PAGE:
Best Prosthodontist in Vegas Doctor Nicole Mackie

No, You Should Not Swap Mouthwash for Olive Oil

In today’s edition of “Can You Trust This TikTok Trend,” we’re diving into oral health and dental care. More specifically, the idea that using coconut or olive oil as mouthwash, can lead to brighter, cleaner teeth. Seems a bit random, right?

First off, no shade to those creators. As discussed below, there are potential benefits that can come with this method. But is it the best option for mouthwash?

Spoiler alert: The dentists below say no. At the same time, it’s important to note that it’s a cultural practice—not just a social media trend—deserving of respect and context. “Swishing olive oil, also known as oil pulling, is a practice that stems from traditional Ayurvedic medicine, a holistic form of healing that originated in ancient India over 3,000 years ago,” shares Nicole Mackie, DDS, FACP, owner of Dr. Nicole Mackie Dental Implant Specialty Center.

Nicole Mackie, DDS, MS, FACP, is a board-certified prosthodontist, dental implant specialist, and dentist

The potential benefits of using olive oil as mouthwash

Advocates of oil pulling claim various potential benefits, such as improved oral hygiene, fresher breath, and a reduction of harmful bacteria in the mouth, Dr. Mackie explains.

Some research, like this 2017 study in the Journal of Traditional and Complementary Medicine1, suggests that oil pulling can be helpful—with a caveat. Additionally, according to this 2017 study in the International Journal of Health Sciences2, oil pulling is frequently used in low-income or rural communities access to a dentist’s office or dental products isn’t always readily available.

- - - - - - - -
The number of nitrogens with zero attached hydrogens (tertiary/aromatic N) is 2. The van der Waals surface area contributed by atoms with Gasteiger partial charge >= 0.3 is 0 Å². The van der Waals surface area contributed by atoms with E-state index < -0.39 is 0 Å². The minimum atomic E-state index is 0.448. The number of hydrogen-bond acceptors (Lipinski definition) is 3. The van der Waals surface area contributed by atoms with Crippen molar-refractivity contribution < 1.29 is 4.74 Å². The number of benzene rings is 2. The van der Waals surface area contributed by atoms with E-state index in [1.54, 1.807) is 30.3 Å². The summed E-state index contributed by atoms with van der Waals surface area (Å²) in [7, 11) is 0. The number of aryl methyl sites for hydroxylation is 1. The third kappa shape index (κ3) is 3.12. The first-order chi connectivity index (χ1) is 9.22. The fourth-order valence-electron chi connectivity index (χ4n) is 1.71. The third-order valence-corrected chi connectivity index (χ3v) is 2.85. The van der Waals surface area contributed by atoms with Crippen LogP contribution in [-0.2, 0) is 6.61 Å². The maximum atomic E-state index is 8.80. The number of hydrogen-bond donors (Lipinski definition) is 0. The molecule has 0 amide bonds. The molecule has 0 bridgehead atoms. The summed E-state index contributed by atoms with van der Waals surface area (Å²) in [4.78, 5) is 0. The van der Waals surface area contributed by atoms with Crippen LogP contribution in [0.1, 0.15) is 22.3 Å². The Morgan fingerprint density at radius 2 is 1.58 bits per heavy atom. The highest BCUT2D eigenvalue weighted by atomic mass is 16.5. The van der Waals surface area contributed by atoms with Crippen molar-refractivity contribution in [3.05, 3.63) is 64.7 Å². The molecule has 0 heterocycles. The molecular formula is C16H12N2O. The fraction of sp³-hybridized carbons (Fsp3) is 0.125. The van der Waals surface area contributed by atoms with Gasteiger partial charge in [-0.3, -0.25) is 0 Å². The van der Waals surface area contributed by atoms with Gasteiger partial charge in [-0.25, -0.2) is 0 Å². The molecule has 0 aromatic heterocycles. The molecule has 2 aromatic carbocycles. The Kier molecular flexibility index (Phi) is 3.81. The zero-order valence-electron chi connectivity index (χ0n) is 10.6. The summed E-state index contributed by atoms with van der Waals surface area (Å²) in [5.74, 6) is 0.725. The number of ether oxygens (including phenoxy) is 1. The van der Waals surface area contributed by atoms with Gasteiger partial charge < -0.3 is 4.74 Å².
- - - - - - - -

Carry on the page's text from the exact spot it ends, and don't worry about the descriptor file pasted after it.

Why mouthwash is the best option

While you’re more than welcome to implement both practices, dentists just urge you to not neglect mouthwash in the process. (And on that note, dentists are also begging you to not swish mouthwash straight from the bottle, FYI.) The benefits are just too important.

“Mouthwash is a liquid compound specifically formulated to help kill bacteria, freshen breath, reduce plaque, and treat gingivitis [gum disease] when used as directed,” Dr. Mackie says. “Many commercial mouthwashes also contain fluoride, which helps strengthen tooth enamel and prevent tooth decay.”

Olive oil, on the other hand, simply doesn’t have substantial, conclusive research that’s comparable to the proven benefits of using mouthwash, she adds.

The mouthwash dentists recommend

Dr. Mackie suggests getting more individualized. “As a dental professional, I strongly recommend choosing a mouthwash based on your individual oral needs and goals.”

For example, she says antiseptic mouthwashes are best for people who have gum disease or a higher risk of dental infections. Fluoride mouthwashes, on the other hand, are beneficial if you tend to get cavities often. If you have sensitive gums or dry mouth, try an alcohol-free mouthwash. Lastly, a whitening mouthwash may be the way to go if your main concern is a brighter, stain-free smile, according to Dr. Mackie.


Dr. Nicole Mackie Prosthodontist Las Vegas

Dr. Nicole Mackie

Visit Dr. Nicole Mackie at the Dental Implant Specialty Center in Las Vegas

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